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Crashes plague Northland intersection despite safety steps

Cookingham and Woodland Intersection.png
Posted at 10:14 PM, Apr 11, 2021
and last updated 2021-04-11 23:38:40-04

KANSAS CITY, Mo. — A driver who was critically injured at a Northland intersection on Easter Sunday remains hospitalized one week later, his family said. The intersection, Northeast Cookingham Drive and North Woodland Avenue, is one residents said has a history of reoccurring crashes.

"I just don't pay much attention to it anymore," Roberta Roberson, who lives near the intersection, said. "Because there's so many times I don't know, I don't know if they can even stop it."

Neighbors rallied to have city leaders to install a $6,000 flashing light last year, along with the stop signs already at the intersection.

However, last Sunday, police said a teen driver heading south on Woodland Avenue blew through the intersection, hitting a pizza delivery driver who was traveling west on Northeast Cookingham Drive. That delivery driver remains in critical condition.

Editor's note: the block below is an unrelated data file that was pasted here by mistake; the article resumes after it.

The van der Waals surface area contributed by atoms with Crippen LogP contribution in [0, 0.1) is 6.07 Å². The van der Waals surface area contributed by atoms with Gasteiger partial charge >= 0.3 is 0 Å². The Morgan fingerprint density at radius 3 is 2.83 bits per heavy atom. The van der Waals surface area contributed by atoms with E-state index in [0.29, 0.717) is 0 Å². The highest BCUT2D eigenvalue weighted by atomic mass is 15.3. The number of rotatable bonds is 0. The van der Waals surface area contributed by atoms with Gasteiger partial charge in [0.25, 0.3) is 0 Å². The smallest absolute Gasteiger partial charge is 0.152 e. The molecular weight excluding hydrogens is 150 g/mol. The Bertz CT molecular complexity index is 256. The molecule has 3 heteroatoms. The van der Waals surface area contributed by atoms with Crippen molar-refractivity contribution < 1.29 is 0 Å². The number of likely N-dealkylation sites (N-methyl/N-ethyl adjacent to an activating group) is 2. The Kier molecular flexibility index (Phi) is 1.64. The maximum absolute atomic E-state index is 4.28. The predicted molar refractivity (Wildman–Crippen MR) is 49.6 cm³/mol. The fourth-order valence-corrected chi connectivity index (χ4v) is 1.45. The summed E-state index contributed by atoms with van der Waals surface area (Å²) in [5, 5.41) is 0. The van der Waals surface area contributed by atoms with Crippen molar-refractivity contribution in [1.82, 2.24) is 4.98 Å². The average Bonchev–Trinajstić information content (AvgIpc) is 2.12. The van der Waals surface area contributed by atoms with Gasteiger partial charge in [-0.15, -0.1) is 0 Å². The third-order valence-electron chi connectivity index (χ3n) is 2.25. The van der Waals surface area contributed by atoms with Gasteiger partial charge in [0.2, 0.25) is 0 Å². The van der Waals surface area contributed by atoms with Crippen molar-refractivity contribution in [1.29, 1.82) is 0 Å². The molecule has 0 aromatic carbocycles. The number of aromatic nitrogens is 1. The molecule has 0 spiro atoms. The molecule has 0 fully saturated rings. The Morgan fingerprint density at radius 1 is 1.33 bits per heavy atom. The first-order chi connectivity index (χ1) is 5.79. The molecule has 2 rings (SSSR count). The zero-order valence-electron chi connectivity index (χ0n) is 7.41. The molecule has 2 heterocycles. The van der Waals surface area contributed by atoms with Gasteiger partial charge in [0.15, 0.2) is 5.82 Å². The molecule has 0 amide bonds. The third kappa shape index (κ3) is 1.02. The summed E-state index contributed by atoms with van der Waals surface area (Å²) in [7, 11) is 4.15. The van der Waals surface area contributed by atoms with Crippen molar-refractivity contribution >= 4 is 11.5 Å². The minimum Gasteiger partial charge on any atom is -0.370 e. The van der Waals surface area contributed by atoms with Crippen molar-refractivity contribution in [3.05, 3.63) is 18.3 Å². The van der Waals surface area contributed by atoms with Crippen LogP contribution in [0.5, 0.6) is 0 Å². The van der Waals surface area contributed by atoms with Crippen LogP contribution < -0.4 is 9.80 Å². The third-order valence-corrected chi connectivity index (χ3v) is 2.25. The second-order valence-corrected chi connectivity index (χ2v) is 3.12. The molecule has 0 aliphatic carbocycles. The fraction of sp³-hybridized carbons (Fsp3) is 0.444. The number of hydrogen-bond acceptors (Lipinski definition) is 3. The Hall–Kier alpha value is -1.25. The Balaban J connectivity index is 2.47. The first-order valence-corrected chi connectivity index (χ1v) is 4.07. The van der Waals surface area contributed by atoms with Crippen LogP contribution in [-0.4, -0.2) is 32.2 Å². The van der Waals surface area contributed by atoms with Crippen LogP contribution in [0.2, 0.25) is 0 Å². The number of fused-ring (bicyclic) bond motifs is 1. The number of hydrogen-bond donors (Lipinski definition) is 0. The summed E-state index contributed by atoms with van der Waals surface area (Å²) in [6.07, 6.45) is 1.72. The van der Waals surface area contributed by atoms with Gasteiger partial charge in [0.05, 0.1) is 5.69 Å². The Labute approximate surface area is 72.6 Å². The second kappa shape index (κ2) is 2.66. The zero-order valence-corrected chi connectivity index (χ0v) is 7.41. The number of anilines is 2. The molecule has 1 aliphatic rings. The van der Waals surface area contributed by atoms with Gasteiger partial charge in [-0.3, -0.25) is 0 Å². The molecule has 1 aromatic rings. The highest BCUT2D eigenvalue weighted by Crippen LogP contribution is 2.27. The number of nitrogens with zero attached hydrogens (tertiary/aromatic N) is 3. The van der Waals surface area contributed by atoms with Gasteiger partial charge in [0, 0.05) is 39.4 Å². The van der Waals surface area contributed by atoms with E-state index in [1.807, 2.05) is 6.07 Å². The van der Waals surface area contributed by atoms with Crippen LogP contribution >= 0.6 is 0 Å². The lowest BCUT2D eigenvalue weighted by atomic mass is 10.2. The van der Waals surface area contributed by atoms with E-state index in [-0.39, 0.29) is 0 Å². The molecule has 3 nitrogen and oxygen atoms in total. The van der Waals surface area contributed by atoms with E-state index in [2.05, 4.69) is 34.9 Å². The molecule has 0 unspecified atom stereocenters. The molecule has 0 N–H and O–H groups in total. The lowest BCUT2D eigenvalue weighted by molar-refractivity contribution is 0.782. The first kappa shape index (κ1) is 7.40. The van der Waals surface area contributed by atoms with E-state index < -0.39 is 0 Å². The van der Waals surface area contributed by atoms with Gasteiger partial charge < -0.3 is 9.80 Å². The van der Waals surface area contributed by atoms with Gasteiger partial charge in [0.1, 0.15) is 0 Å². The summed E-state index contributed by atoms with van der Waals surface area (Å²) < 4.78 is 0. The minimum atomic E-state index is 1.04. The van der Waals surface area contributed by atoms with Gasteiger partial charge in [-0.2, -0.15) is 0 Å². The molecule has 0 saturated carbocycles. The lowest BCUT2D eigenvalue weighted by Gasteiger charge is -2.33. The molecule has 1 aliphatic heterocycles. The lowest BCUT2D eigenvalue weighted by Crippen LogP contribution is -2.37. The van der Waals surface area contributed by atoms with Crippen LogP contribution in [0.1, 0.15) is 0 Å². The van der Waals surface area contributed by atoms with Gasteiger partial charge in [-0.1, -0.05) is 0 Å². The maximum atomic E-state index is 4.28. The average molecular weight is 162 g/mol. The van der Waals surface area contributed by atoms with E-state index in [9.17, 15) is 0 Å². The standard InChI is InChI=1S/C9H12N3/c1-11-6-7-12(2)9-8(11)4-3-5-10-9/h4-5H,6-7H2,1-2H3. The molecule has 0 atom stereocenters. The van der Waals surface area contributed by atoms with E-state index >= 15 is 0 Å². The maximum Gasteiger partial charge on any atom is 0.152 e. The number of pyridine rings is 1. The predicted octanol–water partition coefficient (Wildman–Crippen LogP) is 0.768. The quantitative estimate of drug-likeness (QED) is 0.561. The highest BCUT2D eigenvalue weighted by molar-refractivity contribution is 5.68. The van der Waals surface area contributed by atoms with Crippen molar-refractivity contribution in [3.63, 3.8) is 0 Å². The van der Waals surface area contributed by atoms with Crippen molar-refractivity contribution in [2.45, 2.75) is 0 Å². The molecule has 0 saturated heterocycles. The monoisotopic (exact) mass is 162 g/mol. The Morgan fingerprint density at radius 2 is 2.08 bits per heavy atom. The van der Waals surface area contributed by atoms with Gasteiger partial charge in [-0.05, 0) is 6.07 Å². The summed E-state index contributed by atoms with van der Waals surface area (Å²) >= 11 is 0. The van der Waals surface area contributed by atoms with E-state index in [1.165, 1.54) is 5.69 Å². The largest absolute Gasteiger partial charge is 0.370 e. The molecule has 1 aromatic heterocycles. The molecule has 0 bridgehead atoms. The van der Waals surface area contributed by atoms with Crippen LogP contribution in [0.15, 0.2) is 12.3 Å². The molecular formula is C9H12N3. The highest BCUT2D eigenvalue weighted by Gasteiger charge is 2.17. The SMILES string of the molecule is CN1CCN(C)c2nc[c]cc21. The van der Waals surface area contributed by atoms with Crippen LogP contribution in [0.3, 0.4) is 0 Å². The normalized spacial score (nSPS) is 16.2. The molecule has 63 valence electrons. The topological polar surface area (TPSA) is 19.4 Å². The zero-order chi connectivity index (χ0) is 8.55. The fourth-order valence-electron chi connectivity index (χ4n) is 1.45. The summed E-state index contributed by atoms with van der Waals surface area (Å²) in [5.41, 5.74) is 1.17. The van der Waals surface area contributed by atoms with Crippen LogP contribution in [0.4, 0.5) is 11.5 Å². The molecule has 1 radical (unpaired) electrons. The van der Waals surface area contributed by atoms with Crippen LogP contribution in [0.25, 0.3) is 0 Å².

"People just don't pay attention," Roberson said.

Officers responded to 10 crashes at the intersection in 2020, according to KCPD, and two resulted in injuries.

"They just think because it's an open highway, I guess, that they can just go as fast as they want to," Roberson said.

The numbers back it up -- nine of the 11 tickets KCPD issued during enforcement last year were for speeding.

Some neighbors would like to see a roundabout installed at the intersection to make it safer for drivers. But lawmakers said it might take a few years for that to happen.

"We’re probably talking two years because you have to do engineering design, traffic design, traffic study, and then you'd have to go through the process of designing it and then issuing a request for bids," said Dan Fowler, a Kansas City, Missouri, councilman who represents District 2.

Fowler also said he's seeing increasing data that shows roundabouts reduce crashes because of their design.

"But there’s no one size fits all solution to traffic accidents," Fowler said.

Roberson just wishes there weren't so many accidents, and that people would slow down.

"But whether that's going to happen or not, I don't know," Roberson said.